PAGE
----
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[HM] Infinity and the "Noble Lie"
Posted:
Dec 11, 2005 12:11 PM


On Wednesday 07 December 2005 22:06, Joe Shipman <joeshipman@aol.com> wrote:
It is certainly true that the Axiom of Infinity is a tenet of our "ZFC religion", and we are all encouraged to use it when formalizing  but at the same times many mathematical philosophers (either mathematicians on their day off, or philosophers writing about mathematics) claim to disbelieve in actual infinities.
AZ:
Bourbaki formulate this "tenet of the "ZFC religion" as follows:
AXIOM OF INFINITY. There exists an infinite set.
There is nowhere any word as to whether this 'infinite' is actual or potential.
Some high professionals in modern axiomatic set theory (AST) suppose that the "actual vs potential problem belongs to a philosophy and is not a part of mathematics". Some other wellknown ASTpeople state that they can prove the uncountable INFINITY of the INFINITE continuum without usage not only term 'actual infinity' but even term 'infinity' itself, i.e., not using algorithmically any property of just INFINITE sets.
But it's well known that if the infinity is potential than all Cantor's "Study on Transfinitum" as well as all theories of transfinite ordinal and cardinal 'numbers' of modern AST become empty fictions which, according to Kronecker, belong even not to a philosophy, but to an unnatural, doubtful theology (a well known Cantor's intention <to build a transfinite stairs up to a Heaven> in order to cognize the Lord essence. (J.W.Dauben, V.N.Katasonov)).
Further Joe Shipman writes:
It seems to me that there is a bit of the "noble lie" here  because these finitists (and also the agnostics about infinity) are benefiting from the use of the Axiom of Infinity by the entire society of mathematicians, even when they don't use it in their own work, because the Axiom of Infinity has been so useful in the development of mathematics as a whole. And of course those skeptics who DO nonetheless use the axiom are in an even less defensible position.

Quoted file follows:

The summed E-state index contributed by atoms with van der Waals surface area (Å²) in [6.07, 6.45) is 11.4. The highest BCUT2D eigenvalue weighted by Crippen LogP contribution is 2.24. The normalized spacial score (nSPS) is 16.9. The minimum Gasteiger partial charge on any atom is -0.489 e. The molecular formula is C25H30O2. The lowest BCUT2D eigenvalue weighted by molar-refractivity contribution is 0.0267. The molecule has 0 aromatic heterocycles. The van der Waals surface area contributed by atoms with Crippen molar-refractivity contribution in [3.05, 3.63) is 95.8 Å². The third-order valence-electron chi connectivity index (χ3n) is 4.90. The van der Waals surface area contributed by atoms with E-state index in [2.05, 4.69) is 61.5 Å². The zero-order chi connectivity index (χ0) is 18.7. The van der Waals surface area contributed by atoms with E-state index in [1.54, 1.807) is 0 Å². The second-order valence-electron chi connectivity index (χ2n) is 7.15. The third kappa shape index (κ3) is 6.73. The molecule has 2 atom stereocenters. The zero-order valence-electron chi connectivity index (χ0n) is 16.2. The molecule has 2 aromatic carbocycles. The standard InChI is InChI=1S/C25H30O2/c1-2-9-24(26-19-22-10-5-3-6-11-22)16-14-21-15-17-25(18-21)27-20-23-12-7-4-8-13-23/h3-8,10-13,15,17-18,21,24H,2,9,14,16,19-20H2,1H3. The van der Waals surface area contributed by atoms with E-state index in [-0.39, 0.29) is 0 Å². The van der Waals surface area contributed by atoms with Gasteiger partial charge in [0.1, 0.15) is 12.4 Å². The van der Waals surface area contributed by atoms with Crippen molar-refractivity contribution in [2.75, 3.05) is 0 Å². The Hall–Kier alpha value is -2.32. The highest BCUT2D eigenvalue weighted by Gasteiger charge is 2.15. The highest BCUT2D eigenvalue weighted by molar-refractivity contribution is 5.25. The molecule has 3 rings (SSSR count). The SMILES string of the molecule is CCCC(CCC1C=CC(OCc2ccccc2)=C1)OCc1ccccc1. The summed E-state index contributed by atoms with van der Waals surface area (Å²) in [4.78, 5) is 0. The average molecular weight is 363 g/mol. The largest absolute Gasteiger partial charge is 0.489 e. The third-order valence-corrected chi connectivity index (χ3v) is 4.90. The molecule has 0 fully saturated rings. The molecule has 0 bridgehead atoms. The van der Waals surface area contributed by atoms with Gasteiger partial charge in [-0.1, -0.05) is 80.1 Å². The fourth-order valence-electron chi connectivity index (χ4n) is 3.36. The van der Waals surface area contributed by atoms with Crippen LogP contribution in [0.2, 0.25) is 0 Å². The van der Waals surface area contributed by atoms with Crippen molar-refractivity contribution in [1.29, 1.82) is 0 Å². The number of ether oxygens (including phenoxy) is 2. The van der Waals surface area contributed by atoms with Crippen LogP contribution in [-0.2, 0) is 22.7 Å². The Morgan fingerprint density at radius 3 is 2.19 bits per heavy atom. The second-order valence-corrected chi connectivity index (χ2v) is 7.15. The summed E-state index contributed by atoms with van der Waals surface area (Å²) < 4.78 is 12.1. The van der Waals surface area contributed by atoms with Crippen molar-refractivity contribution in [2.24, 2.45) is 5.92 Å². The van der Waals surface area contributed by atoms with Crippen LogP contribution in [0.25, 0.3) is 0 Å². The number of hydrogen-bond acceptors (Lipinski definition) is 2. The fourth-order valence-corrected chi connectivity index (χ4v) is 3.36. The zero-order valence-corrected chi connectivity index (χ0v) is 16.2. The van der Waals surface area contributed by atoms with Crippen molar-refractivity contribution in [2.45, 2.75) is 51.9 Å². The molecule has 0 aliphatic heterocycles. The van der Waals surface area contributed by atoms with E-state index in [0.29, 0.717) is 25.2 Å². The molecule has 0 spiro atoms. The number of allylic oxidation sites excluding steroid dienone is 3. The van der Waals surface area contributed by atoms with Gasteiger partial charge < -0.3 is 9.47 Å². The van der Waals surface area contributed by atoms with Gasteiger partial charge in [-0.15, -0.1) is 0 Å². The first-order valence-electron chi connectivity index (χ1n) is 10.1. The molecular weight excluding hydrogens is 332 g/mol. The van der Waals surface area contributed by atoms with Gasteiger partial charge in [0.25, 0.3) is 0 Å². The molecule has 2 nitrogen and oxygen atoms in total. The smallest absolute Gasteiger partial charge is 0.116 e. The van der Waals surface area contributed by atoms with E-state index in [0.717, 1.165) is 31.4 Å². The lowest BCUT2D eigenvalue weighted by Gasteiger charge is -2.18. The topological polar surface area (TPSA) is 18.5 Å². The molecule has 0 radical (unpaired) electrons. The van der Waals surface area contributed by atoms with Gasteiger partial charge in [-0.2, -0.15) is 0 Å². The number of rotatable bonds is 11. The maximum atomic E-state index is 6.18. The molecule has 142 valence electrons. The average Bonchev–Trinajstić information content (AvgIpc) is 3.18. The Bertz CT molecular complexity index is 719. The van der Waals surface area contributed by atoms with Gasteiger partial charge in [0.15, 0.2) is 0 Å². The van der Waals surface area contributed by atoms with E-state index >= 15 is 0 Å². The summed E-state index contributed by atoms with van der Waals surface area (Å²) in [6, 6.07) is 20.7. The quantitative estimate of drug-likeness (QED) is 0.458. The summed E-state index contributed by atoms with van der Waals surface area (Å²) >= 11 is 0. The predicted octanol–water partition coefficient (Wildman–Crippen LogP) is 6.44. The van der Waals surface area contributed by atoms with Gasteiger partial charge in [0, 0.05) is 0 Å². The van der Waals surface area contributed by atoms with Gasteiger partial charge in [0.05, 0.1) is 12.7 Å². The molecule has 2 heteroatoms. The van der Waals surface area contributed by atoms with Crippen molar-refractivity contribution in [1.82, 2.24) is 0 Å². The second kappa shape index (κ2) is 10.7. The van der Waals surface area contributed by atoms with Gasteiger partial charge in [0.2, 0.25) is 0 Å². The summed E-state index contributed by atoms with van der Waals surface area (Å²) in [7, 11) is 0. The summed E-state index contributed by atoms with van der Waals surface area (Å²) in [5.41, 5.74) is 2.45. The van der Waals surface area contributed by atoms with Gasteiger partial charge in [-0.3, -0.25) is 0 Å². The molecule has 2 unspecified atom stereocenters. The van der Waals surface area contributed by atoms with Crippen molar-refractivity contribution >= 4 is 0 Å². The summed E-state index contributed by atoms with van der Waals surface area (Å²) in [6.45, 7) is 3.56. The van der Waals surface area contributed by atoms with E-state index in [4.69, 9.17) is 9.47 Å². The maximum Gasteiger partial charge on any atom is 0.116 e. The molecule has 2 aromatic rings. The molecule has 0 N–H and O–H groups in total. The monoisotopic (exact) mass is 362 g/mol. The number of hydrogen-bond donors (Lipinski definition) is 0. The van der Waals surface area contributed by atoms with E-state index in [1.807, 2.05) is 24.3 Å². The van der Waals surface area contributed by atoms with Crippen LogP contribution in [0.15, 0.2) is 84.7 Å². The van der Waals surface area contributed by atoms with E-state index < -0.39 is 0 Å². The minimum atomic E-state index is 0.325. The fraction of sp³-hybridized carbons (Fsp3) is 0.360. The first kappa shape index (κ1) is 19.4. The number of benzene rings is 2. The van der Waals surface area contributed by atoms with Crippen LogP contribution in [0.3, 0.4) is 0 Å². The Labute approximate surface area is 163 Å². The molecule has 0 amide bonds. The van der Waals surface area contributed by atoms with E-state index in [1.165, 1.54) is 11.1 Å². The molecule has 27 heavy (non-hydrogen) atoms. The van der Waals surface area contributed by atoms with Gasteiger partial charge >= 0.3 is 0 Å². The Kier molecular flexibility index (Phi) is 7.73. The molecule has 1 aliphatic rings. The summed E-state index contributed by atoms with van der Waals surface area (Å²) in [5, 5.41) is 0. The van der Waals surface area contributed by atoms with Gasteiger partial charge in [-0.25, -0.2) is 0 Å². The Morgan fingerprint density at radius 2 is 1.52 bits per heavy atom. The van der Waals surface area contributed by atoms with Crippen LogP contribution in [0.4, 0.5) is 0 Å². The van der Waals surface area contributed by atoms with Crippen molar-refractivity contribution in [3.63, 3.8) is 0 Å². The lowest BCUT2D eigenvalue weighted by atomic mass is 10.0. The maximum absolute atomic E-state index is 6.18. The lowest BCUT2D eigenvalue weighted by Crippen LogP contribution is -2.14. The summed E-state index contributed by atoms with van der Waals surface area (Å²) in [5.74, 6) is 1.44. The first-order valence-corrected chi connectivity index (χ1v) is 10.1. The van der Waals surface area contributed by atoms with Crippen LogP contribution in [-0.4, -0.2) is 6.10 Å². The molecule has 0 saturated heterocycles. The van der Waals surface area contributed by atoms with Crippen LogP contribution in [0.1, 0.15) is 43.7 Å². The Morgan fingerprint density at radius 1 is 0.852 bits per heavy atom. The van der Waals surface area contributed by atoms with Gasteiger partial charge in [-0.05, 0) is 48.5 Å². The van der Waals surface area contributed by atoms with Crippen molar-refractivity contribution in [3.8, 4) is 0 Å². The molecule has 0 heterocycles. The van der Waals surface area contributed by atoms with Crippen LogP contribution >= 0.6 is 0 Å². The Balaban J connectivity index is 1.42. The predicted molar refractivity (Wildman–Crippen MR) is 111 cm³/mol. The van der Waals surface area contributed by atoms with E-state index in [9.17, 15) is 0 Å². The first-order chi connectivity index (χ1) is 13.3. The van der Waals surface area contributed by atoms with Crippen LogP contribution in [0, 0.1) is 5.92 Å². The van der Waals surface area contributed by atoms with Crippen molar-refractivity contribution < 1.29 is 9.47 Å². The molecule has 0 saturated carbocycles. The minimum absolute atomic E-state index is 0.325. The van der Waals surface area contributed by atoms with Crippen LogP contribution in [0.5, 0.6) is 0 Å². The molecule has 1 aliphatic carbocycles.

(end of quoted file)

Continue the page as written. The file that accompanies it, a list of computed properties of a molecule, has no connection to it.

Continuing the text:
Does anyone perceive an ethical issue here?
AZ:
Yes, there is a crying ethical issue here.
In modern mathematics and modern AST there are two inexplicit axioms.
ARISTOTLE's AXIOM. All infinities are potential.
CANTOR's AXIOM. All infinite sets are actual.
From Aristotle's time, (Classical) mathematics as a whole (results of which can be ultimately testified by calculations or practice) was (and is now) based on Aristotle's axiom and therefore there was no need ever to formulate it explicitly. Moreover, an explicit formulation of Aristotle's axiom and its addition to, say, Peano's axiom system will change nothing in classical arithmetic.
After Cantor actualized all infinities, his axiom became a necessary condition of any 'diagonal' proofs (of course, if these proofs are mathematical): "a necessary condition" in the direct mathematical sense that without that condition basic Cantor's statements as to different 'transfinite' cardinalities are simply not provable.
But modern AST never and nowhere formulated this necessary condition explicitly.